The cable operator said the NFL has been encouraging its customers to drop its service, essentially "destroying" Comcast's right to put the channel on the sports tier, which the NFL agreed to in its contract, although it disputed whether the contractually allowed move of the channel to the sports tier had actually been triggered.
That suit followed a letter Comcast sent to the NFL Nov. 19 asking it to "cease and desist" from any public communications encouraging Comcast subscribers to cancel their subscriptions, but still saying that it could sue for damages it had already incurred.
In the suit, which was filed Thursday, according to a copy supplied to B&C, Comcast said the NFL had breached its agreements "through what has been described as a multimillion-dollar marketing campaign to drive Comcast's customers to its competitors and, thereby, to wrongfully coerce Comcast into abandoning its bargained-for tiering right."
In May 2007, the New York State Supreme Court upheld Comcast's right to carry the channel on a sports tier after a dispute between the two parties over whether Comcast's right to tier the network had been triggered. The operator had initially carried the network on a more highly viewed tier per its contract.
Comcast pointed to mass e-mailings NFL Network sent out with links to Web sites that include a "make the switch" option informing them that they can switch to a provider "that will bring you NFL Network, not hold you hostage." It also cited NFL executives' statements encouraging Comcast subscribers to cancel their subscriptions and switch to another provider like satellite or AT&T's U-Verse TV, which do not charge extra for NFL Network, as Comcast does.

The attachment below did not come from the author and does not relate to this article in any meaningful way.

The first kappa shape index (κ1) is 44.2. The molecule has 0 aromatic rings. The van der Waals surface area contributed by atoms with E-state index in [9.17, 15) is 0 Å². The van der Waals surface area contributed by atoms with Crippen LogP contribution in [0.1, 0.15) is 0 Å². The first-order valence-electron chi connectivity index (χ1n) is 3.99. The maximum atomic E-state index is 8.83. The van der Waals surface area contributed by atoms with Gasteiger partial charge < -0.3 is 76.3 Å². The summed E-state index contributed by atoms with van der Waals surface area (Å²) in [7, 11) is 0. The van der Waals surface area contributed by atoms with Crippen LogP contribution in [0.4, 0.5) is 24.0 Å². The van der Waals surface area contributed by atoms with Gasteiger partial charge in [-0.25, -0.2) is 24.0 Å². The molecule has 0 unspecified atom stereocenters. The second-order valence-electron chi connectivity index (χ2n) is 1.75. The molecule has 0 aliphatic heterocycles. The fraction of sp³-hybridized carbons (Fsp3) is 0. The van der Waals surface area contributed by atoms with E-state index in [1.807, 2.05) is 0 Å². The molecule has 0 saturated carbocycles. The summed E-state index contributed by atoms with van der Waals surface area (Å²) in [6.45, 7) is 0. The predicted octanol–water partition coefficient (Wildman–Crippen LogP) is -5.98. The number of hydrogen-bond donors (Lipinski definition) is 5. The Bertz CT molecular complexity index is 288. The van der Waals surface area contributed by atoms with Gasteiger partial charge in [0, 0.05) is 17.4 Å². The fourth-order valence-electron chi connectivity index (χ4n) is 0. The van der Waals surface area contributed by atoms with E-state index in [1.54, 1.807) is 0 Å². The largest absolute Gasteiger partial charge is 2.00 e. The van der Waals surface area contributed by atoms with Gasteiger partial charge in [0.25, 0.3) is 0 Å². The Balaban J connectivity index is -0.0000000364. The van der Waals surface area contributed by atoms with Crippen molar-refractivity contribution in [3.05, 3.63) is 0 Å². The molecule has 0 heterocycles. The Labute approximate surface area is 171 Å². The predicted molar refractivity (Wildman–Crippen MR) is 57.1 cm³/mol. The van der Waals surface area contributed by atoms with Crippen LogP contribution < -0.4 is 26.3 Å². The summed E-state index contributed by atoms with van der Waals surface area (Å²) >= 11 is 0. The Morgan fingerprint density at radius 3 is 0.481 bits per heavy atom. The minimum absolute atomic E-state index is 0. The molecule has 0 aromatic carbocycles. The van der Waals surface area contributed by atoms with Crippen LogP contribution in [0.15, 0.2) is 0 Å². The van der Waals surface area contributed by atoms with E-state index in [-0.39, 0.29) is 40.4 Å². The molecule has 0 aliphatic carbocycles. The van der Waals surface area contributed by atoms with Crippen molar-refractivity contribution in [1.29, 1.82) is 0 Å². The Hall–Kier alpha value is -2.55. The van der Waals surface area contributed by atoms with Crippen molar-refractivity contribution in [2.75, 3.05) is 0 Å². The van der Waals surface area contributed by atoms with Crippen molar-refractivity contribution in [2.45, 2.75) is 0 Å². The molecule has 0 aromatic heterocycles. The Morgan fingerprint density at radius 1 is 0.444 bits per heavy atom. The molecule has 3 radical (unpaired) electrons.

Comcast said it informed the NFL Dec. 7 that it would sue unless the NFL ended the campaign by Dec. 12. Saying that didn't happen, Comcast filed the suit the next day, which was Thursday.
The operator added that it wants the court to rule that the NFL has breached its contract, to issue a permanent injunction against the campaign to get Comcast customers to drop the service and to order damages "for injuries it suffered," as well as court costs and whatever else the courts would like to offer up as relief.
"We haven't seen the lawsuit so we can't address specifics," NFL spokesman Seth Palansky said, "but they seem nervous. An educated consumer is a good customer."
The NFL Network carriage fight is in the spotlight in Washington due to the invervention of Democrats Sen. John Kerry and Rep. Ed Markey, both of Massachusetts, who have encouraged wider distribution of the New England Patriots at New York Giants game Dec. 29 that is on NFL Network. The Patriots could match the Dolphins as the only unbeaten team over an entire regular season.